Finding help in a domestic violence situation.
There is not a right or wrong way to feel when you have experienced domestic violence. Nor is there one set of services that work for every survivor. If you are not sure if the situation you are experiencing is abuse, you can read the National Domestic Violence Hotline’s definition here.
If you or someone you know needs help with a domestic violence situation, ICADV can offer referrals to both residential and non-residential domestic violence programs and services in your area.
Local sexual and domestic violence programs provide an array of services. While not every program offers the same exact thing, every program is committed to providing quality, culturally-relevant, community-based services for survivors, friends and family, and the broader community.
Regardless of your gender identity, sexual orientation, age or ability, our member programs will help you find safety and determine what is best for you and your family.
What to expect when you call a program
ICADV has 50 domestic violence-specific member programs that serve communities across Indiana. Domestic violence programs offer free and confidential counseling and advocacy. All programs have trained advocates who can talk with you about your situation, your safety and your options.
They can also help you identify and obtain housing, legal and medical support as well as shelters, services and other resources for you and your children. Programs can also help family members, friends, and colleagues with concerns.
- Safety planning: If you are in immediate danger or are thinking about leaving the relationship, hotline advocates can talk through a safety plan with you over the phone.
- Information about your rights: You may have questions about whether you have to notify the police or your school. You may have questions about moving out of state, especially if you have children in common with the person abusing you. Advocates can help you find answers.
- Advocacy services: All programs have trained advocates to help with common concerns including safety, health, family and children services, social assistance programs, immigration, housing, legal issues, medical issues and more.
- Referrals to programs: Advocates can help you find the kinds of services you or someone you care about need
- Support groups for children, youth, and adults: Support groups can offer a chance to meet others who have had similar experiences and is an important part of healing.
- Legal advocacy: You may have questions about restraining orders, criminal or civil matters, or how to keep your children safe. All programs can provide assistance in obtaining a protective order. An Advocate can connect you to ICADV’s satellite attorney program, which offers survivors access to low cost or free legal help, including help with immigration cases
- Emergency shelter: Residential programs offer temporary shelter or safe homes.
- Transitional housing: Some programs have longer-term housing for victims and survivors, such as apartments.
- Economic assistance: Recognizing that most survivors struggle to regain financial independence after an abusive situation, your advocate can help you apply for funds to help with education costs, debt repayment and more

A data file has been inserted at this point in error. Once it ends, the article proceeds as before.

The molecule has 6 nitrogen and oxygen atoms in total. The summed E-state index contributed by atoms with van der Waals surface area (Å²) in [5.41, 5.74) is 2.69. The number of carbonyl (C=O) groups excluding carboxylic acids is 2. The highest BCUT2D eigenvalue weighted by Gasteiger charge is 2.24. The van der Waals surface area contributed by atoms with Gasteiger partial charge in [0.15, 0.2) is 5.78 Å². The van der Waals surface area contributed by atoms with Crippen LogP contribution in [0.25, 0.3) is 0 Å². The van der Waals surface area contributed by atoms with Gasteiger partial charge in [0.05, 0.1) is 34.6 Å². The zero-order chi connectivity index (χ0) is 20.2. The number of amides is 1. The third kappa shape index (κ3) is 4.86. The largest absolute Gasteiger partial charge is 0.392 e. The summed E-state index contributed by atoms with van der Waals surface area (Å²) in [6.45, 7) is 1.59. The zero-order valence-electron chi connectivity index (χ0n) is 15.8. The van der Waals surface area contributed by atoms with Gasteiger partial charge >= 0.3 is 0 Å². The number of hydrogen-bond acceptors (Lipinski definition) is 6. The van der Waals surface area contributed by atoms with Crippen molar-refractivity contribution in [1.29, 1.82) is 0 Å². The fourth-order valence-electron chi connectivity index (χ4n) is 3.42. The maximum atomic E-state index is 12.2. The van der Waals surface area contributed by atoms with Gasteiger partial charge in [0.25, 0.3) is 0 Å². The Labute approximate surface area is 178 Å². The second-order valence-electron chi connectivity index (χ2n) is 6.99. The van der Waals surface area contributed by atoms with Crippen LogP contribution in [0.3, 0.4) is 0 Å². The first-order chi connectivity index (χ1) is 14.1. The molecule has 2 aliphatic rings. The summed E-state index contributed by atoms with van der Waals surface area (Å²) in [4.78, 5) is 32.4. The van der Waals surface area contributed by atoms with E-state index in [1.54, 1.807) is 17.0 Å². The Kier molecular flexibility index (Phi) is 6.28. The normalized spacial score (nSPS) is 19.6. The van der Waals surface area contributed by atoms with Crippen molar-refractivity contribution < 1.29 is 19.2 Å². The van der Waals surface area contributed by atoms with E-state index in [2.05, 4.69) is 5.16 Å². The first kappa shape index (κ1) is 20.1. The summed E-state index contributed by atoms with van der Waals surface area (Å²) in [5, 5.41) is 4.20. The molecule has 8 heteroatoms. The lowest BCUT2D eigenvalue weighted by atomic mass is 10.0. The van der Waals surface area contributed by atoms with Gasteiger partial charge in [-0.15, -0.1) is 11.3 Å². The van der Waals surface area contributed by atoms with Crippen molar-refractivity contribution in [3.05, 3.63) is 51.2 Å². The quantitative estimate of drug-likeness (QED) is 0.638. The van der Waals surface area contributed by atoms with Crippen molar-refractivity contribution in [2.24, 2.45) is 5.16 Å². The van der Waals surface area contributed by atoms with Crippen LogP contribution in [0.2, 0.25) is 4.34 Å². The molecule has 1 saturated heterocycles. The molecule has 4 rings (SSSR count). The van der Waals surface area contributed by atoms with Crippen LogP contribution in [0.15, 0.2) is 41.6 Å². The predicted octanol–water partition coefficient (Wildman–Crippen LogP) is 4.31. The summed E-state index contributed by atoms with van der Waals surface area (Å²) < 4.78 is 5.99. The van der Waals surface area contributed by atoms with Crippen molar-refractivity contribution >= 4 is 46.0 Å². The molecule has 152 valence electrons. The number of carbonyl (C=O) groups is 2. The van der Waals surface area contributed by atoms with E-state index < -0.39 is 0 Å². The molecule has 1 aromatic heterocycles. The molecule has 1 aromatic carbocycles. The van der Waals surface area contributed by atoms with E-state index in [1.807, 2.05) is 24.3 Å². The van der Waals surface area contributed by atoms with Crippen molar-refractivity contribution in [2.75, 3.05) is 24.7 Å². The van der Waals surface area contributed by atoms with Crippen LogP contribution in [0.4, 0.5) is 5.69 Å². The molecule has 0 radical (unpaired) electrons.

You can find a program in your community by clicking here, or calling ICADV’s 24-hour Statewide Hotline at 1.800.332.7385.
Addressing survivors’ key needs in the community:
“Shelter matters. But you can’t stay there forever. It’s very, it’s like jumping off a cliff, I think, to go from a women’s shelter, then where do you go?”
“As a single woman, it’s particularly hard to earn a living wage. Especially if you are experiencing violence. I could go to a shelter, and they would provide me with 6 weeks of help, but what do I do then—because I don’t earn a living wage. I’m just going to have to become homeless again. I have to leave Indiana to move back to where I have a support network for the difficult times because there is no financial safety.”
– Words from Indiana survivors in the Re-Centering Report
At ICADV we recognize that the needs of survivors go beyond shelter and program support. In the Re-Centering report, we heard from people struggling from issues like financial insecurity, housing instability, childcare issues and neighborhood security, that hindered their path towards freedom.
If this sounds like something you, or someone you know, has experienced, there are options available to help. Along with the amazing people and advocates who work at our member programs, Connect2Help 211 is an important tool to find resources in your area.
What is 211?
2-1-1 is a free and confidential service that helps Hoosiers across Indiana find the local resources they need.
There is a common misconception that 211 is only a crisis line. In reality, Hoosiers can use 211 to 8,000 social service providers that provide around 22,000 services and programs. This can be anything from necessities like food, shelter and clothing, to assistance with utility payments, childcare assistance, or healthcare services, including mental health and substance abuse issues.
How to use 211’s referral services:
- By calling 211 (toll free, available 24/7)
- By texting your zip code to 898-211 (available 8 am to 5 pm, Monday through Friday)
- Online at in211.org
Who can use 211?
Anyone in the state of Indiana who is in need of services, or who knows someone in need of services can use 211. Interpreters are available, and the website can easily be translated into any language available through Google Translate.
The hotline and website are also great resources for advocates or attorneys, or anyone who may be working with survivors and need help locating resources for them.